Baton Rouge philanthropist Sue Turner, who supported many of the city’s most visible arts institutions for nearly six decades, has died. She was 93 years old.
Like her late husband, Bert, who founded Turner Industries in 1961, Turner sought to improve the Greater Baton Rouge community by investing in its culture, telling InRegister in 2012, “you can’t have a successful business without a successful community around it.”
Having grown up in Plaquemine during the Great Depression, Turner attended LSU in the 1940s, where she majored in English and met Bert. The newlyweds briefly moved to Boston so Bert could study at Harvard’s business school, but they eventually returned to Baton Rouge, became parents to five children and began to nurture a fledgling business that would become known as Turner Industries.
Turner Industries executive chairman Roland Toups, who served as the company’s CEO and chairman for 20 years and maintained a close relationship with the Turners for much longer, remembers the late “Mrs. Sue” as a great visionary and leader in all the organizations she touched.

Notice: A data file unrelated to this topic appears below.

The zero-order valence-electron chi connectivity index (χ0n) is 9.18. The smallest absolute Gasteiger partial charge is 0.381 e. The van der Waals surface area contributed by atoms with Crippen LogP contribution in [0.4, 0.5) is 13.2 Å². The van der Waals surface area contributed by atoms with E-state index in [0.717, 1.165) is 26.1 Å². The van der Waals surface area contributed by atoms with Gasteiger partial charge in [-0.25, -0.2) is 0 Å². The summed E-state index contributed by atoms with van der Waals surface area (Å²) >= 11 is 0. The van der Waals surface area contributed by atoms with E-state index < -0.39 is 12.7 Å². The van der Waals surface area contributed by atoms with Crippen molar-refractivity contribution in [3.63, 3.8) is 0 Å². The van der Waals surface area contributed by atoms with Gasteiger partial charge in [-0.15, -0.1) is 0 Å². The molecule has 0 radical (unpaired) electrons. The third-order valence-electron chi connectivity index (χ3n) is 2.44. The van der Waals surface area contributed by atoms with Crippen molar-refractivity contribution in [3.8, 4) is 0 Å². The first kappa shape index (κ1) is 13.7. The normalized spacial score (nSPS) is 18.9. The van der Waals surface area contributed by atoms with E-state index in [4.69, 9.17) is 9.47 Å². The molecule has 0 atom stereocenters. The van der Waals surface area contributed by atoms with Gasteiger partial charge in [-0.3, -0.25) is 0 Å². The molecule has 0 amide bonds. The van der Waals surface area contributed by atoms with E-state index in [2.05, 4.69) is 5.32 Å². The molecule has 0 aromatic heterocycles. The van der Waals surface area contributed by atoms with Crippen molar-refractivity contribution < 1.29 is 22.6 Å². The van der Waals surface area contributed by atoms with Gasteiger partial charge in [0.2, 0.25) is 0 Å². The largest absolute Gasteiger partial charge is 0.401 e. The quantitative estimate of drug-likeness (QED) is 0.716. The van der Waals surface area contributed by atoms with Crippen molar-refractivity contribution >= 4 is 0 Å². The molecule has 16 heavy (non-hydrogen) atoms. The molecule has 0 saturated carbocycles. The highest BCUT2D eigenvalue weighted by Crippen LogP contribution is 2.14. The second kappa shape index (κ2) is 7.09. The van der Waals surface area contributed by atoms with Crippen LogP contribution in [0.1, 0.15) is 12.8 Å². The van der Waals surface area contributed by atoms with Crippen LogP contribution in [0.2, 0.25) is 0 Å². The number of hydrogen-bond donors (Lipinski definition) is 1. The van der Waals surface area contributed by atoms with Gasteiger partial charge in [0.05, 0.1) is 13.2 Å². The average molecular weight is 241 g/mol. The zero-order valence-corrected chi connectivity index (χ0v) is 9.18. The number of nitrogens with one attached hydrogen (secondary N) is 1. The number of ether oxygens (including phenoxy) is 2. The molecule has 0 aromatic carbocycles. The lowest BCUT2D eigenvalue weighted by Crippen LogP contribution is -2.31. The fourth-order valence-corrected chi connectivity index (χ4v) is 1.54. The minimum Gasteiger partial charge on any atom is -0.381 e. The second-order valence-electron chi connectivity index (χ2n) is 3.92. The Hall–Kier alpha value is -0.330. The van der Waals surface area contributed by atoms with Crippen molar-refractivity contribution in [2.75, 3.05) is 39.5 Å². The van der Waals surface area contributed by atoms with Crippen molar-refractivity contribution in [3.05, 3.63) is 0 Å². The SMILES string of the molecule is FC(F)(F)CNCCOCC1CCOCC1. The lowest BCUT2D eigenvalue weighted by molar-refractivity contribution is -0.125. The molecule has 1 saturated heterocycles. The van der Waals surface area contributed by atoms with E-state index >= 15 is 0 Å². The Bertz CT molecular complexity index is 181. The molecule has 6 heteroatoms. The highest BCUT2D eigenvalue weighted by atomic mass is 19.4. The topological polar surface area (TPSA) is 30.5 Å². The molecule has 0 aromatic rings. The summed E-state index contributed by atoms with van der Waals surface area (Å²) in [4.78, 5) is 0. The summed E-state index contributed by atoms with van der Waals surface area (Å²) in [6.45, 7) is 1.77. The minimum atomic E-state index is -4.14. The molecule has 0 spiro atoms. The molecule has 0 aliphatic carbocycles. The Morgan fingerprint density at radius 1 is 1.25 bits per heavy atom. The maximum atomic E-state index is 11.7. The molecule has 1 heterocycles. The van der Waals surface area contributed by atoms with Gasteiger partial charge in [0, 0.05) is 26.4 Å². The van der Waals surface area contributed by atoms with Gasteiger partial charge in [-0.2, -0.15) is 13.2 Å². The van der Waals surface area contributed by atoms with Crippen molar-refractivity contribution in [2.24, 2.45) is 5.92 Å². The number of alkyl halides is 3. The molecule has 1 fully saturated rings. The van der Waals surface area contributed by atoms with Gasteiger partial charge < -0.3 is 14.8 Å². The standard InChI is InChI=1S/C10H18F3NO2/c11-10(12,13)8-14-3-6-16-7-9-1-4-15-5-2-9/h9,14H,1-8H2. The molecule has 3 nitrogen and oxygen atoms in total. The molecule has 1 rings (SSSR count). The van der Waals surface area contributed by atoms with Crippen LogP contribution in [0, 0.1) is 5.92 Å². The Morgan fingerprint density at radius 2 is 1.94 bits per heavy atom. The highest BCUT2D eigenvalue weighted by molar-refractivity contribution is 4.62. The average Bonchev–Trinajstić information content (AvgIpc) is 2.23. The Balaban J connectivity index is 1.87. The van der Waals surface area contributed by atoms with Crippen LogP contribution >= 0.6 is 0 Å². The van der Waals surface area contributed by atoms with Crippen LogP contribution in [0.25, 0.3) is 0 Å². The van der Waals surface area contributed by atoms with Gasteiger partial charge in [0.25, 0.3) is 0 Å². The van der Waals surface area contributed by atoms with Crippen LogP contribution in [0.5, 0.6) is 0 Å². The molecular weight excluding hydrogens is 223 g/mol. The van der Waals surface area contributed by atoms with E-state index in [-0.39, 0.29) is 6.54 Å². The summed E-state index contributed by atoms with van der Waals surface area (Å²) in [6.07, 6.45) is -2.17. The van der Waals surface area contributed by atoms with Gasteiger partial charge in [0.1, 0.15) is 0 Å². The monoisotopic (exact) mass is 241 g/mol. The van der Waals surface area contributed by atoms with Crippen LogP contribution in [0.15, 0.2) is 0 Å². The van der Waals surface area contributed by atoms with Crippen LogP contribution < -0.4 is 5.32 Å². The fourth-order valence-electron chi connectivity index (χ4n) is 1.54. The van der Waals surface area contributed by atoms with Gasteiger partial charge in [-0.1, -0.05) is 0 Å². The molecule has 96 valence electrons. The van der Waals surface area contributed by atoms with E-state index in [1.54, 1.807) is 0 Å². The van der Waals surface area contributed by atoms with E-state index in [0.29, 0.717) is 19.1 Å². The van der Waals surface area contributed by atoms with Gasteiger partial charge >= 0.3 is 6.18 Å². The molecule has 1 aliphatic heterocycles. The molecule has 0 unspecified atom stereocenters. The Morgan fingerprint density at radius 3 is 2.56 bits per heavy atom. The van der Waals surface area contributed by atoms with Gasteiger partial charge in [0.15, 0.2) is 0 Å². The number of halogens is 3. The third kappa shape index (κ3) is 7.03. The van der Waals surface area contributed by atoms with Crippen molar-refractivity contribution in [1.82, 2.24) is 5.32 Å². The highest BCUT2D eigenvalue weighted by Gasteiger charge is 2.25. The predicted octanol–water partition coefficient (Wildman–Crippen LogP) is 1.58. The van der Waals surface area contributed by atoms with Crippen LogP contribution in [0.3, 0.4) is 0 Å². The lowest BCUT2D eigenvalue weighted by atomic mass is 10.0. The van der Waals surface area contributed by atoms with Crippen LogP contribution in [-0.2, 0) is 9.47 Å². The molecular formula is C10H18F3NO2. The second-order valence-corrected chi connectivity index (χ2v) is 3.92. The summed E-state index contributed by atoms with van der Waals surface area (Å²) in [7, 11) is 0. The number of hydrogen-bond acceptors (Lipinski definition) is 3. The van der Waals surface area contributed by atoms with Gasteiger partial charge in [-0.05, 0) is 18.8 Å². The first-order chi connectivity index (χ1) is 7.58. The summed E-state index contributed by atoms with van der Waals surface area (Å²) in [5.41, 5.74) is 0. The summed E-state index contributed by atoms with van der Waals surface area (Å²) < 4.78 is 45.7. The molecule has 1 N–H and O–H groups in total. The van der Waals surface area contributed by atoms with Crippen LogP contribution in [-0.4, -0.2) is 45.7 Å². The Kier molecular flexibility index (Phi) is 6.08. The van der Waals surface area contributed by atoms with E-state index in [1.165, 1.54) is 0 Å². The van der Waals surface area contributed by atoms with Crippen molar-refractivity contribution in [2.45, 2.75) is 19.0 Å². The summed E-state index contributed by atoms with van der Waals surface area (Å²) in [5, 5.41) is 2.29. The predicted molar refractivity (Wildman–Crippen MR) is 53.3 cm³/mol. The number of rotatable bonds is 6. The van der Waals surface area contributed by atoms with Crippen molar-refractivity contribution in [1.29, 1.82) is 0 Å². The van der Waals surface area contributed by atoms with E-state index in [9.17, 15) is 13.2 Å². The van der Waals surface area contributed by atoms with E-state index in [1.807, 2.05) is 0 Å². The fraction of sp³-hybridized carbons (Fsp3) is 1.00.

“She operated so efficiently and so behind the scenes, and she was brilliant in all aspects,” Toups says, adding that, even after Bert died in 2007, his widow would still attend the company’s meetings. “We called her our matriarch—everyone would stand up when she walked in the room. Mrs. Sue brought a sense of decorum, class and smarts everywhere she went.”
Her lifelong passion for giving back originated in the early 1960s, when she began volunteering with the Junior League of Baton Rouge at the new Louisiana Art & Science Museum.
Then, when the deteriorating main house at Magnolia Mound Plantation was slated to be torn down by developers, Turner, along with Winnie Byrd, led a successful effort to save the historic house.
As Turner Industries became increasingly successful, she and her husband began providing substantial financial support wherever they saw a need. Turner was a founding member of the Louisiana Association of Museums and served on the boards of organizations ranging from the Louisiana State Museum and the BREC Foundation to Baton Rouge Green and Junior Achievement.
With Turner’s passing, Mayor Sharon Weston Broome says Baton Rouge lost a true servant.
“Her dedication and philanthropy will have a lasting impact for generations to come,” Broome says. “My prayers and deepest condolences go out to her family and loved ones during this time.”
Funeral arrangements are pending.